Here is how a Conservative leadership contest will unfold:
- Why will there be a vote?
A threshold of 48 letters of no confidence - 15% of Tory MPs - has been reached. Sir Graham Brady, chairman of the Conservative backbench 1922 Committee, said the threshold had been exceeded.
- What happens in the no confidence vote?
Mrs May will need the support of more than 50% of the 315 Conservative MPs to stay in office, so 158 in total. But even if she wins, if the margin of victory is small her authority may have been fatally wounded.
- When will the vote be held?
The ballot is from 6-8pm on Wednesday evening, and the result is announced shortly afterwards.
- What if May loses?
If the PM loses the vote, she would not be able to stand in the subsequent leadership contest arranged by Sir Graham.
- How would that work?
Candidates for the leadership must be nominated by two Conservative MPs. If only one candidate comes forward, he or she becomes leader.
If a number of would-be leaders are nominated, the list is whittled down to a shortlist of two in a series of votes by MPs.
The final pair then go to a postal ballot of all party members, with the
position of leader - and Prime Minister - going to the victor.
- How long would that take?
Sir Graham would be responsible for overseeing the contest and setting a timetable for the campaign, which would be expected to last around 12 weeks - although those calling for Mrs May to go believe it could be accomplished much quicker.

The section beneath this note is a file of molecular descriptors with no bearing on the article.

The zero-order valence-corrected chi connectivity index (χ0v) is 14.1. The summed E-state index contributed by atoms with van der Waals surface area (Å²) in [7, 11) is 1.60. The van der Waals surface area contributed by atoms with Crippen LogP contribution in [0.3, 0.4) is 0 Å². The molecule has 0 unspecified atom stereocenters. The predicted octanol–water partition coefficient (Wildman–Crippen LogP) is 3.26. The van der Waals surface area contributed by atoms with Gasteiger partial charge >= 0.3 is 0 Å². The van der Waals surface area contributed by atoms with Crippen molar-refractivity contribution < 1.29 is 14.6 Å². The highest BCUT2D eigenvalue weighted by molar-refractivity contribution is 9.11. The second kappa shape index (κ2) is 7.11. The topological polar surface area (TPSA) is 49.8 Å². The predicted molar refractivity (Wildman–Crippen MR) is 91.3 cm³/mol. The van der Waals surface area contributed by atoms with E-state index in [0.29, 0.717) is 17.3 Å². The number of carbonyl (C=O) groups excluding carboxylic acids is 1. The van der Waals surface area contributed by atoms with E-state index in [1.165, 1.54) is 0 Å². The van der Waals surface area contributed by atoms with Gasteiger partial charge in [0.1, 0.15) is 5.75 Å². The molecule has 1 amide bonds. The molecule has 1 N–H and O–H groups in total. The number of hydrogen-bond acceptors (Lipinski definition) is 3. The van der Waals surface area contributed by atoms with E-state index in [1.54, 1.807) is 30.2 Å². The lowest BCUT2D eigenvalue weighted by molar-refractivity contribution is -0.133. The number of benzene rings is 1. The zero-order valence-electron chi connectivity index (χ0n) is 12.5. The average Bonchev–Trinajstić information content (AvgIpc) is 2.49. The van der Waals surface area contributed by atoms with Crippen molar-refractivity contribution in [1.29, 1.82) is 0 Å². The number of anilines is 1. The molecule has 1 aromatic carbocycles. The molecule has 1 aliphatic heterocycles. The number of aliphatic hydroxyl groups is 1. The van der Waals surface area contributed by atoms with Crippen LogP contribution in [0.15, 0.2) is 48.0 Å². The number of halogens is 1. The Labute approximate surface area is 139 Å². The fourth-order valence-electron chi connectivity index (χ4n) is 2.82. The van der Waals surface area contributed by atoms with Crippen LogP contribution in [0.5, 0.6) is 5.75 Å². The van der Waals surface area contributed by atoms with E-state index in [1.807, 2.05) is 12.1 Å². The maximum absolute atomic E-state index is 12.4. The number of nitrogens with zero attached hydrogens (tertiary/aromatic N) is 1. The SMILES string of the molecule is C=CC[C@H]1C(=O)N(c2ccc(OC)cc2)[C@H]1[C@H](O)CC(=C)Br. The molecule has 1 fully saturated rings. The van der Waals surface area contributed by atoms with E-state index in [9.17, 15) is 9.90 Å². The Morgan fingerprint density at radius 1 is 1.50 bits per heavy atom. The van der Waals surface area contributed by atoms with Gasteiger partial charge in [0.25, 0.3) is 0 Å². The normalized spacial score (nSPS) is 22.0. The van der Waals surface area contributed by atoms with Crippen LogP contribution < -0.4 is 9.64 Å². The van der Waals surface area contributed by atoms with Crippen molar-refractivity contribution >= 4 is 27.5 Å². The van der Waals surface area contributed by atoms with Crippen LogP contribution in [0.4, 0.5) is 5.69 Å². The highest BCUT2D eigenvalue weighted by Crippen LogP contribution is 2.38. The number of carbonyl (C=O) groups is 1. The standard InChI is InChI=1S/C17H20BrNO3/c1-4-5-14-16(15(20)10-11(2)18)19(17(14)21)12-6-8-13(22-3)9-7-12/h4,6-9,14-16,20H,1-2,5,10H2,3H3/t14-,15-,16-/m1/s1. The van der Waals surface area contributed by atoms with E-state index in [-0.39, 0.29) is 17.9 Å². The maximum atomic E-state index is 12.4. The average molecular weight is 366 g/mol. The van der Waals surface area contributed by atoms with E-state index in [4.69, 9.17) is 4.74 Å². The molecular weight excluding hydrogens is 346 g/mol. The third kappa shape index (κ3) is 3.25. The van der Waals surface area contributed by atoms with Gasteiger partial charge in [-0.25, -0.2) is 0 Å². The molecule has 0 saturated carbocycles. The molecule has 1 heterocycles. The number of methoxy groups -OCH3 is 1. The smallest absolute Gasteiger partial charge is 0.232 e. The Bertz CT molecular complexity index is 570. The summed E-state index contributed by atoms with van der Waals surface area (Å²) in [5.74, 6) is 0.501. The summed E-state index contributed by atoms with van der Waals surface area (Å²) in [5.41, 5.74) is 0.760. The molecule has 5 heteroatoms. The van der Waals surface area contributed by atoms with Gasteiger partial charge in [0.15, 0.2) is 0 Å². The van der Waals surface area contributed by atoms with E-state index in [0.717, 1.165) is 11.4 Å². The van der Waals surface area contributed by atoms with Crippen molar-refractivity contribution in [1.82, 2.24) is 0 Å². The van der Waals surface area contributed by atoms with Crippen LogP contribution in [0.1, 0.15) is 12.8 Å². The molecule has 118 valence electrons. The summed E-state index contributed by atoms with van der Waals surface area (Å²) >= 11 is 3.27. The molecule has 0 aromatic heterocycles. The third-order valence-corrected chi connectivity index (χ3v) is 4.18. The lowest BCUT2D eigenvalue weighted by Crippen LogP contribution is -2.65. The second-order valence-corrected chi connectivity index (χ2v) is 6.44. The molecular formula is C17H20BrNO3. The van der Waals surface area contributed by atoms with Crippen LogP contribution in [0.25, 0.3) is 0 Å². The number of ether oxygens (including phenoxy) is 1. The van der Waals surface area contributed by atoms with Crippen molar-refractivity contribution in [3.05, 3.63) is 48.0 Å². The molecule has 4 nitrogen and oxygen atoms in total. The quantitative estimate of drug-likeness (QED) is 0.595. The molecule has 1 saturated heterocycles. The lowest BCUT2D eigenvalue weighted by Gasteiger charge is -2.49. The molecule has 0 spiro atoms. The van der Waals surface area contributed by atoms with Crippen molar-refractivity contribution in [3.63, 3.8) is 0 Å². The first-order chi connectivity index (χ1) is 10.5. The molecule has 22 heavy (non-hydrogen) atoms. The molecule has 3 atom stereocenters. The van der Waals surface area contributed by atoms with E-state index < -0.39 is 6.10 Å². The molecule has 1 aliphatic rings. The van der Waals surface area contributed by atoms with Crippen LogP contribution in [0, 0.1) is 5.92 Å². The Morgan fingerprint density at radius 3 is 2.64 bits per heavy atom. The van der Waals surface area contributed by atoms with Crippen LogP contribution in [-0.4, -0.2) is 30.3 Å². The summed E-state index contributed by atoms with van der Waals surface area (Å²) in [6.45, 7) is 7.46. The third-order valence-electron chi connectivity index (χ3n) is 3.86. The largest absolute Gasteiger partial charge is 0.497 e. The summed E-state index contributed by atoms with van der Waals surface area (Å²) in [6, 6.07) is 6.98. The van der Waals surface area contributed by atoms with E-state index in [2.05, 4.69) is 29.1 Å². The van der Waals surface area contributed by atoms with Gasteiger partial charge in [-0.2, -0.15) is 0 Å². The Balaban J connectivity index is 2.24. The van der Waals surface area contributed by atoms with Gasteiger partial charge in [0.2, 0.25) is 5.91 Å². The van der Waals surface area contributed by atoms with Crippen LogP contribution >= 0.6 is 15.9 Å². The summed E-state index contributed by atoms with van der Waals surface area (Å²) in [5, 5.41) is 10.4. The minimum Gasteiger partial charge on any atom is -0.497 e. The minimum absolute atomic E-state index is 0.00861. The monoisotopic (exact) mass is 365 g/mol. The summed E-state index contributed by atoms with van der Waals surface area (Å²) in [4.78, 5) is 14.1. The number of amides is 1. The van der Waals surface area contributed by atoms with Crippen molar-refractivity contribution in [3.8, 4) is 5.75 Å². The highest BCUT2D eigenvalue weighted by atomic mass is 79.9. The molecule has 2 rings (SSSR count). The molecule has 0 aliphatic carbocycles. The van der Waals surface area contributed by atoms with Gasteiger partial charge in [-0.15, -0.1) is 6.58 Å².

Mrs May could remain in the post during the campaign period.
- Who are the contenders to take over as Tory leader?
Bookmakers have Boris Johnson and Dominic Raab as joint favourites, followed by Michael Gove and Sajid Javed. Although Cabinet colleagues like Mr Javed have voiced support for Mrs May, they could become contenders if she loses the no confidence vote.
- The 1922 Committee seems to have a key role, what exactly is it?
Widely known in Westminster as "the '22", the committee of all backbench Conservative MPs meets weekly when the House of Commons is sitting.
- Where does the unusual name come from?
The committee takes its name from a meeting of Conservative MPs on October 19 1922. The MPs successfully ended the party's coalition with the Liberals, bringing down the government of David Lloyd George. The resulting general election was won by the Tories.